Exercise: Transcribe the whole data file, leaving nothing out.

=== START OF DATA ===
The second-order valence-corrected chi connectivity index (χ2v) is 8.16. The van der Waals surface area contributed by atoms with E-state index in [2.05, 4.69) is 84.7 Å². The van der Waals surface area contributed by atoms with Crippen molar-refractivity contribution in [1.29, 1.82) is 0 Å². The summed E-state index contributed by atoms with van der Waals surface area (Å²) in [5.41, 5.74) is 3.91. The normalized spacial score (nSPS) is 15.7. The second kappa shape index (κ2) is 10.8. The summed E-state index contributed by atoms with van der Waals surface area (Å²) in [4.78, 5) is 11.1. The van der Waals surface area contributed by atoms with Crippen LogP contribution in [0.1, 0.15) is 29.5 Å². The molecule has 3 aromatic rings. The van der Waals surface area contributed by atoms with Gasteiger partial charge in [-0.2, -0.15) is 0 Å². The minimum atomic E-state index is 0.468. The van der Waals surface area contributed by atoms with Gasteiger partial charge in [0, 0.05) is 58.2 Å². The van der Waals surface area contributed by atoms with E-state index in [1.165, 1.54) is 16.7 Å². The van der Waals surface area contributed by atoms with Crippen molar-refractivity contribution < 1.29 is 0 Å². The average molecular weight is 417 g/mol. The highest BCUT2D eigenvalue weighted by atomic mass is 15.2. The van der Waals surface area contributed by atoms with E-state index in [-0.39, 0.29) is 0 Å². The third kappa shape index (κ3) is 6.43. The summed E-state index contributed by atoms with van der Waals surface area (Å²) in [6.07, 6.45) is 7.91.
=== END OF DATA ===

The second-order valence-corrected chi connectivity index (χ2v) is 8.16. The van der Waals surface area contributed by atoms with E-state index in [2.05, 4.69) is 84.7 Å². The van der Waals surface area contributed by atoms with Crippen molar-refractivity contribution in [1.29, 1.82) is 0 Å². The summed E-state index contributed by atoms with van der Waals surface area (Å²) in [5.41, 5.74) is 3.91. The normalized spacial score (nSPS) is 15.7. The second kappa shape index (κ2) is 10.8. The summed E-state index contributed by atoms with van der Waals surface area (Å²) in [4.78, 5) is 11.1. The van der Waals surface area contributed by atoms with Crippen LogP contribution in [0.1, 0.15) is 29.5 Å². The molecule has 3 aromatic rings. The van der Waals surface area contributed by atoms with Gasteiger partial charge in [-0.2, -0.15) is 0 Å². The minimum atomic E-state index is 0.468. The van der Waals surface area contributed by atoms with Gasteiger partial charge in [0, 0.05) is 58.2 Å². The van der Waals surface area contributed by atoms with E-state index in [1.165, 1.54) is 16.7 Å². The van der Waals surface area contributed by atoms with Crippen molar-refractivity contribution < 1.29 is 0 Å². The average molecular weight is 417 g/mol. The highest BCUT2D eigenvalue weighted by atomic mass is 15.2. The van der Waals surface area contributed by atoms with E-state index in [-0.39, 0.29) is 0 Å². The third kappa shape index (κ3) is 6.43. The summed E-state index contributed by atoms with van der Waals surface area (Å²) in [6.07, 6.45) is 7.91.